TALLAHASSEE Fla. (WTXL) -- Starting next school year, students in Florida can go to any public school in the state that hasn't reached capacity.
The Florida legislature approved what's called "Controlled Open Enrollment", which gives parents the choice to send their children across city and county lines for their education.
In a special edition of "The Insiders," WTXL ABC 27's Stephen Jiwanmall takes a closer look at Gadsden, Jefferson and Leon counties as each district faces different challenges before classes start this fall.
It's been called "Open borders" or "School choice" and if you haven't heard about it yet, chances are you'll start seeing its effects soon. Students now have the chance to study anywhere in the state, but how will local districts adapt?
The sound of change in Gadsden county happens after months of debate, the school district voted in April 2017 to consolidate.
"Change makes some people uneasy. However, I firmly believe that if we build it, if we grow it, then eventually, the students will come back and will support the efforts of the Gadsden School District", says Roger Milton, the Gadsden County Superintendent.
The decision comes on the heels of major change in the sunshine state. Parents no longer needing fake addresses to send their kids to outside schools. In Gadsden County, some say their actions will hurt the county.
"We talk about losing students. We're going to lose all our students to Sneads. Sneads is going to be our high school. We need to do something about that", says Chris Moultry, the Mayor of Chattahoochee.
Next year, Gadsden County will have only one public high school. It's one of several changes Superintendent Roger Milton is making to reconfigure the district.
"To be able to build champions on the field as well as in the classroom is the direction in which the Gadsden School District will be going with our high school," Roger Milton, the Gadsden County Superintendent.
Milton says he doesn't anticipate a significant group of students leaving the county. His efforts are to make the district competitive enough to bring students in.
"We are re-branding the district. We're hoping that we lose absolutely no more students than we have in the past. Actually, we're hoping that we change that trend," says Superintendent Milton.
As Gadsden County Schools consolidate, Jefferson County will make history as the state's first district run by a charter company. The school board opted to go with an outside organization to save the district.
"We're in uncharted waters. There's no question, and I think we're all feeling our way around right now", said Marianne Arbulu, the Jefferson County Superintendent.
Jefferson's schools will work under "Somerset academy," which runs several other Florida schools. Superintendent Arbutus says she's confident somerset will bring positive change.
"I have every expectation that they're going to do a great job -- everything I've seen in terms of the direction that they're taking," says Superintendent Arbulu.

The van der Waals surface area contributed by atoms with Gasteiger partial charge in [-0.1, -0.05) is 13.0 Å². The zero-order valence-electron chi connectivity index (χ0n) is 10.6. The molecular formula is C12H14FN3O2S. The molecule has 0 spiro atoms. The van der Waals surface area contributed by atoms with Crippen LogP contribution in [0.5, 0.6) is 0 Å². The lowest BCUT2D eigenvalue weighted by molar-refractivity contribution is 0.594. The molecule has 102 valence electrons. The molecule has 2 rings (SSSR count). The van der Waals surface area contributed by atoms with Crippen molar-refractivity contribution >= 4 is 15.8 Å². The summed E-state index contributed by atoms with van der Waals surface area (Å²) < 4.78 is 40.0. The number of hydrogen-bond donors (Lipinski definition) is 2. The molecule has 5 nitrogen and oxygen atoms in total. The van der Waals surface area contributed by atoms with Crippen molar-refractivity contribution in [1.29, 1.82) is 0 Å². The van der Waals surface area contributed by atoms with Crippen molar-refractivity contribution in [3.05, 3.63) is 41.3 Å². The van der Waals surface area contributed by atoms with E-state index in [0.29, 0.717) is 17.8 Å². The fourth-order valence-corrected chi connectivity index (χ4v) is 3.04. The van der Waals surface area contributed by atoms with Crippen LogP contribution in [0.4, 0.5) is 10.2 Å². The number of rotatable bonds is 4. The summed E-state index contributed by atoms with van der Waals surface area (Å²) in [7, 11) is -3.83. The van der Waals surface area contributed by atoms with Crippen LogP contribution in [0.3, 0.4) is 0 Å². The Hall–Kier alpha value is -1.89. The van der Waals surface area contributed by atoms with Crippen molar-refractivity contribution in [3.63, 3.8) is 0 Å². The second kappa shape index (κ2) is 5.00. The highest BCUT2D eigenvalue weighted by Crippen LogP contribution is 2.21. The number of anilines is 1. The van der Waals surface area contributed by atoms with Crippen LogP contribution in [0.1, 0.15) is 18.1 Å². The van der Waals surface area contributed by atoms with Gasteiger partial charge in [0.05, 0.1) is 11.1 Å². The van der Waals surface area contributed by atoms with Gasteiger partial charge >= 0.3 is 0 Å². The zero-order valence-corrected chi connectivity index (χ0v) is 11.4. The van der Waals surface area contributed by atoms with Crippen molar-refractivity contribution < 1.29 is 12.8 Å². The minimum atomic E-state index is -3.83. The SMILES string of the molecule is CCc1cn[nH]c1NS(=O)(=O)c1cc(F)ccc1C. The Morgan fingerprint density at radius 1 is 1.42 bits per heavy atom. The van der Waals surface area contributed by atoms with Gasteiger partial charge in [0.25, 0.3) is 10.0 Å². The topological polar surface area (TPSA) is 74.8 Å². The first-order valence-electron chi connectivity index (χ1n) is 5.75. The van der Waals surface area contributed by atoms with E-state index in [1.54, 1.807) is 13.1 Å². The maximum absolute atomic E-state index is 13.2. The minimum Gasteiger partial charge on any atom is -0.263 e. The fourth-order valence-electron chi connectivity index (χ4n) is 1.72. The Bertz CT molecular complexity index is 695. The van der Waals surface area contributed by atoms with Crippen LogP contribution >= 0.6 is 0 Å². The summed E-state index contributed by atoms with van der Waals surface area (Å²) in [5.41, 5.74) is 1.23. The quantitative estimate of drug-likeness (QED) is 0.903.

For years, the district has struggled academically and financially, which prompts some parents to pull their children from public schools. Will this decision to go with a charter stop the bleeding?
"We don't see too much in the way of out-migration from the district, and best case we might see some students coming back into the school district, so that's where we're hopeful", says Superintendent Arbulu.
With Gadsden and Jefferson counties making big decisions with their public schools, the expectation is several parents looking to bring their children here in Leon county. Superintendent Rocky Hanna says capacity is the big issue here, that may keep some of these parents looking elsewhere.
Leon County Superintendent Rocky Hanna questions "how many students can we allow in while still accommodating those people that are moving into those school zones?"
Each school determines what capacity means. Hanna says some schools are already at capacity.
"If we have room for existing students from other counties to come into our schools with capacity, then so be it, but our first and primary responsibility is to the residents of Leon County", says Superintendent Hanna.
Parents agree that the district is already stretched thin and new students may not benefit.
Marie-Claire Leman, an education advocate, weighted in on the issue.
"Really spending a lot more than we would've had to, if we'd invested locally into these public schools from the districts where parents are feeling like they have to look elsewhere", says Leman.
"The only people that are able to actually leave those schools are the ones that are able to afford to pay for the transportation for those kids. So, we're looking at a type of economic segregation, if you will", says Catherine Baer, another education advocate.
Transportation to Leon County is nothing new and it might be used more often now. A company called "School district services" buses about 200 students from Wakulla, Gadsden and Jefferson counties.
"It's almost like the land of plenty is just a county next door, and so, everyone is in a rush to get to the county next door," says Ivery luckey, the Executive Director of School District Services
The window to apply for open enrollment in Leon County is closed meaning parents will have to wait until next year to try again. We'll follow up with these districts in the 2017-18 school year to see how they're doing.
If you have a story idea for "The Insiders," you can email us at ABC27NEWS at wtxl.tv, attention "The Insiders."